Peter Silberman – Impermanence Review

Peter Silberman Impermanence

Hello, darkness my old friend...
ANTI-, 2017
Purchase: Amazon

8.3 / 10

Peter Silberman is the frontman for The Antlers. The band is known for devastating songs and one particular devastating album, Hospice. Even though it’s a depressing album, Hospice still ranks in my top ten of the last ten years. On his solo debut record, Silberman maintains his deeply personal songwriting. However, Impermanence feels more personal than ever. A few years ago, Silberman fell victim to a hearing impairment; losing total hearing in one ear and gaining terrible sensitivity to everyday sounds. In order to find serenity, he had to leave his Brooklyn home. This experience shapes the themes of Impermanence.

The album’s title, Impermanence, is one of the three characteristics of existence in Buddhism. It asserts all of conditioned existence, without exception, is “transient, evanescent, inconstant.” Basically, all humans get old and die. The album’s bare bones instrumentation gives it a very intimate quality. Silberman’s voice grabs hold of a word and seemingly refuses to let it go. He purposely accentuates the distance between notes and chords. It creates an atmosphere of haunting seclusion.

At just six songs, the album combats its short track list with lengthy songs. Album opener, “Karuna”, is nearly nine minutes, but it never feels long. In the song, Silberman calls out for someone to heal him while he struggles with his body’s deterioration. The album’s following song, “New York”, chooses a shorter track length, but its message is just as powerful. Here, Silberman addresses the immense volume of his home city. His lyrics recall his pain but also romanticize the city’s noise and life. “Blaring brakes, trapped trucks/ Honking horns, hissing buses stuck/ Shrieking trains barreling berserk/ Like I never heard New York,” he sings. Though the noise causes him harm, he seems to miss it at the same time.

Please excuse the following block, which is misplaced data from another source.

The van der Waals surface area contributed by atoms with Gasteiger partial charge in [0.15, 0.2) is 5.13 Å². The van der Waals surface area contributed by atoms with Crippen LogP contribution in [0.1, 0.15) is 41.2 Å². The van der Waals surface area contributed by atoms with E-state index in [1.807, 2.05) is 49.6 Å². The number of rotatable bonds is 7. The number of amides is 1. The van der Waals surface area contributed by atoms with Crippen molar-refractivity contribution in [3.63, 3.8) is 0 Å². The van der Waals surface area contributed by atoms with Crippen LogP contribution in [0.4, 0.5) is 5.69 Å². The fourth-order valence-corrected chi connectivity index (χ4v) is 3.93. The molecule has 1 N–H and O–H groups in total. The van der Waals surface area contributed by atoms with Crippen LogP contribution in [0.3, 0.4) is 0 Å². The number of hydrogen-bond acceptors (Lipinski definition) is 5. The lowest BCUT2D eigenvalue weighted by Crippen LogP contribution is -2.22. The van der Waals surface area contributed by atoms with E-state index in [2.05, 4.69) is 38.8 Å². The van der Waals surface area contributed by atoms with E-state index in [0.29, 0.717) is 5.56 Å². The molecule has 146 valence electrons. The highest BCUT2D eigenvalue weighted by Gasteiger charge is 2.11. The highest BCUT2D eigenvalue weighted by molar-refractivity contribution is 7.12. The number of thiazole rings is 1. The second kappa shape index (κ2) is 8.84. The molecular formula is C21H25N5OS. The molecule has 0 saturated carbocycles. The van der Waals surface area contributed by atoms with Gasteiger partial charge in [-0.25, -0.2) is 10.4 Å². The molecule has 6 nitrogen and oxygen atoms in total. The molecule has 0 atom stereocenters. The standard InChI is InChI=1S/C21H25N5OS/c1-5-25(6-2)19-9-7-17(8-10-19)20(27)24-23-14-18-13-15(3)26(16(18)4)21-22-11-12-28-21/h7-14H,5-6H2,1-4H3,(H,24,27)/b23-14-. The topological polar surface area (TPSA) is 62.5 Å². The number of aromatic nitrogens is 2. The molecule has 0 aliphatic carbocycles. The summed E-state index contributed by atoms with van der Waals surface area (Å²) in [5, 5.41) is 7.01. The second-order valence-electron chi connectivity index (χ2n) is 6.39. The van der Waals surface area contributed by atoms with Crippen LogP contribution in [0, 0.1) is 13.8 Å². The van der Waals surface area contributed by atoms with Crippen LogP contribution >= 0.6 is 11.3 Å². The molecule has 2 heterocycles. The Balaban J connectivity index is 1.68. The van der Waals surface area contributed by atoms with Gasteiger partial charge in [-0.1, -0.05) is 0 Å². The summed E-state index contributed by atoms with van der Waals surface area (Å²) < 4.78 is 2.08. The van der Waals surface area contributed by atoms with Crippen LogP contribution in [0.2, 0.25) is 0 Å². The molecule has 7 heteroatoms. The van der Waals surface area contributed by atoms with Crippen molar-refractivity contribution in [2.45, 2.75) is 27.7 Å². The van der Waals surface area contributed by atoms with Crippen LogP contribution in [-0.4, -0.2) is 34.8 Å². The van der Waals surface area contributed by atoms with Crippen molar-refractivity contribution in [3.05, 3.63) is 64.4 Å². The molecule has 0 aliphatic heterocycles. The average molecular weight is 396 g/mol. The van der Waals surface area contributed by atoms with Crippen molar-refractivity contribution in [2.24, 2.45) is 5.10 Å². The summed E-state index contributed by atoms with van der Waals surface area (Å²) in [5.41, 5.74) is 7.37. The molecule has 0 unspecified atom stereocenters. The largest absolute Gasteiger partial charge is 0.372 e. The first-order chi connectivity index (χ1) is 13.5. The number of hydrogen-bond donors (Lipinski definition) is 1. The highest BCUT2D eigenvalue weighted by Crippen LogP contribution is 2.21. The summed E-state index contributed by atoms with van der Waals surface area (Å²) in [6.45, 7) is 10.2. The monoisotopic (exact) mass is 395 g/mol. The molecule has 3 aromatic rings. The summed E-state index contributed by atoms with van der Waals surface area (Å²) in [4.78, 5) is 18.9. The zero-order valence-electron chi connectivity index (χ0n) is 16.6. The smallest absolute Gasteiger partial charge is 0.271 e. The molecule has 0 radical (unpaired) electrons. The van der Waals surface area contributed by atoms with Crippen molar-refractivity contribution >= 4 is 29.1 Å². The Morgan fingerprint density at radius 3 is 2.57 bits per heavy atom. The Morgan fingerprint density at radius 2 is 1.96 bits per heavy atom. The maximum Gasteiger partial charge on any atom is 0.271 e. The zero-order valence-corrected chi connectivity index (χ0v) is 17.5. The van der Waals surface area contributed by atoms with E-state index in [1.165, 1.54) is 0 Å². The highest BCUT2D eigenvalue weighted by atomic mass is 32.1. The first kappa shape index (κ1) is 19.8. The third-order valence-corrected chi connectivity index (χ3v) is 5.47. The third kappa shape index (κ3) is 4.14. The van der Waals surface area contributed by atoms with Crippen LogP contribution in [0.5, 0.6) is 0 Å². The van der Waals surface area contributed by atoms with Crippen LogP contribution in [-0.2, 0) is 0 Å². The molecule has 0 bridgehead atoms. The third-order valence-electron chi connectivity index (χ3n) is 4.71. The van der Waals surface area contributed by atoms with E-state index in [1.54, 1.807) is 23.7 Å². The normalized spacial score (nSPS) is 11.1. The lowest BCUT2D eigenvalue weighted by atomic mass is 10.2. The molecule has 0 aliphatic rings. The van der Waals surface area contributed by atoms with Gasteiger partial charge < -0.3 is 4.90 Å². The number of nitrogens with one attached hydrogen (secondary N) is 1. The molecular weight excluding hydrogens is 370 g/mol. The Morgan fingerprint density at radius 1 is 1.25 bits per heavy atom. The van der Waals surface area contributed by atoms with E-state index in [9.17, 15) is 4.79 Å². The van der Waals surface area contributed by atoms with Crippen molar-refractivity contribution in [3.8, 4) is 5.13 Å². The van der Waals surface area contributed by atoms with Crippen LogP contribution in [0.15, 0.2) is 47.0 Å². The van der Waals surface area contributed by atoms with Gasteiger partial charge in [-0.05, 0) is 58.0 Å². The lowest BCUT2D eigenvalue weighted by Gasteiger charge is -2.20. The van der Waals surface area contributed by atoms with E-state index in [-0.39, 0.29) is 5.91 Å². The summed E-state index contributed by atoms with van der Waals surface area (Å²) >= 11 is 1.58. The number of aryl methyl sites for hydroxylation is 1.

Among the very best songs on Impermanence is “Maya”. The song opens with Silberman’s gentle cooing and then melds with a softly strumming guitar. “Trying to breathe like you breathe/ On your very first try/ Likely filling you up with ample supply/ For goodbye,” he sings on “Maya”. It is a commentary on age, relationships, and mourning in one shot. From Silberman’s painful experience comes an album of exquisite beauty. It makes you realize all of the things we fail to notice as important until they’re gone. Thankfully Peter Silberman is still here.

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